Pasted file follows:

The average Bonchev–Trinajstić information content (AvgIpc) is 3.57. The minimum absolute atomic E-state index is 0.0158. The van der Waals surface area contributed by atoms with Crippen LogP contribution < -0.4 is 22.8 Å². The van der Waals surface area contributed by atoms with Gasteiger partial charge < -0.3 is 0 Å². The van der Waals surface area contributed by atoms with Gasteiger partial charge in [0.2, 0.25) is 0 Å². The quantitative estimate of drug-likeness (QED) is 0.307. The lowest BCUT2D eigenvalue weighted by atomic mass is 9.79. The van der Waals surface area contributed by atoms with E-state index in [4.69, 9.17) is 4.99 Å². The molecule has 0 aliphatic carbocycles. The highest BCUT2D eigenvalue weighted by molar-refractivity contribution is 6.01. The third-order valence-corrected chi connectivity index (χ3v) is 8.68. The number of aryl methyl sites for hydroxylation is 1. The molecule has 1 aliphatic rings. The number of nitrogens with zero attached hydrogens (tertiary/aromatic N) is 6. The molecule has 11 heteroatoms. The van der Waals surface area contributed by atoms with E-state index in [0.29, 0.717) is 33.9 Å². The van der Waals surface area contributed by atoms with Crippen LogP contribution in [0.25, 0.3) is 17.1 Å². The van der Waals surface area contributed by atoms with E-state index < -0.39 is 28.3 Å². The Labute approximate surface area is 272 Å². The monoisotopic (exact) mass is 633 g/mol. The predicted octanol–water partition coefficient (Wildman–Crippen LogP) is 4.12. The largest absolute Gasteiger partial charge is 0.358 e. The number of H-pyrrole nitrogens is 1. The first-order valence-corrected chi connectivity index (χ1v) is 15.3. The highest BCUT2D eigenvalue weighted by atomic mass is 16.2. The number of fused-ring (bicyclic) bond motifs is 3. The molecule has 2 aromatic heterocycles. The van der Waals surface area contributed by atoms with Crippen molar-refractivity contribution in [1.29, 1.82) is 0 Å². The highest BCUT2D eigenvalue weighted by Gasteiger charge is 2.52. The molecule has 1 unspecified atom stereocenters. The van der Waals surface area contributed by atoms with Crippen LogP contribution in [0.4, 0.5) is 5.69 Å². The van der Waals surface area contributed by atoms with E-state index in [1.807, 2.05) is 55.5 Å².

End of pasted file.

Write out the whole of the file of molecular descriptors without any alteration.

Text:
The average Bonchev–Trinajstić information content (AvgIpc) is 3.57. The minimum absolute atomic E-state index is 0.0158. The van der Waals surface area contributed by atoms with Crippen LogP contribution < -0.4 is 22.8 Å². The van der Waals surface area contributed by atoms with Gasteiger partial charge < -0.3 is 0 Å². The van der Waals surface area contributed by atoms with Gasteiger partial charge in [0.2, 0.25) is 0 Å². The quantitative estimate of drug-likeness (QED) is 0.307. The lowest BCUT2D eigenvalue weighted by atomic mass is 9.79. The van der Waals surface area contributed by atoms with E-state index in [4.69, 9.17) is 4.99 Å². The molecule has 0 aliphatic carbocycles. The highest BCUT2D eigenvalue weighted by molar-refractivity contribution is 6.01. The third-order valence-corrected chi connectivity index (χ3v) is 8.68. The number of aryl methyl sites for hydroxylation is 1. The molecule has 1 aliphatic rings. The number of nitrogens with zero attached hydrogens (tertiary/aromatic N) is 6. The molecule has 11 heteroatoms. The van der Waals surface area contributed by atoms with E-state index in [0.29, 0.717) is 33.9 Å². The van der Waals surface area contributed by atoms with Crippen LogP contribution in [0.25, 0.3) is 17.1 Å². The van der Waals surface area contributed by atoms with E-state index < -0.39 is 28.3 Å². The Labute approximate surface area is 272 Å². The monoisotopic (exact) mass is 633 g/mol. The predicted octanol–water partition coefficient (Wildman–Crippen LogP) is 4.12. The largest absolute Gasteiger partial charge is 0.358 e. The number of H-pyrrole nitrogens is 1. The first-order valence-corrected chi connectivity index (χ1v) is 15.3. The highest BCUT2D eigenvalue weighted by atomic mass is 16.2. The number of fused-ring (bicyclic) bond motifs is 3. The molecule has 2 aromatic heterocycles. The van der Waals surface area contributed by atoms with Crippen molar-refractivity contribution in [1.29, 1.82) is 0 Å². The highest BCUT2D eigenvalue weighted by Gasteiger charge is 2.52. The molecule has 1 unspecified atom stereocenters. The van der Waals surface area contributed by atoms with Crippen LogP contribution in [0.4, 0.5) is 5.69 Å². The van der Waals surface area contributed by atoms with E-state index in [1.807, 2.05) is 55.5 Å².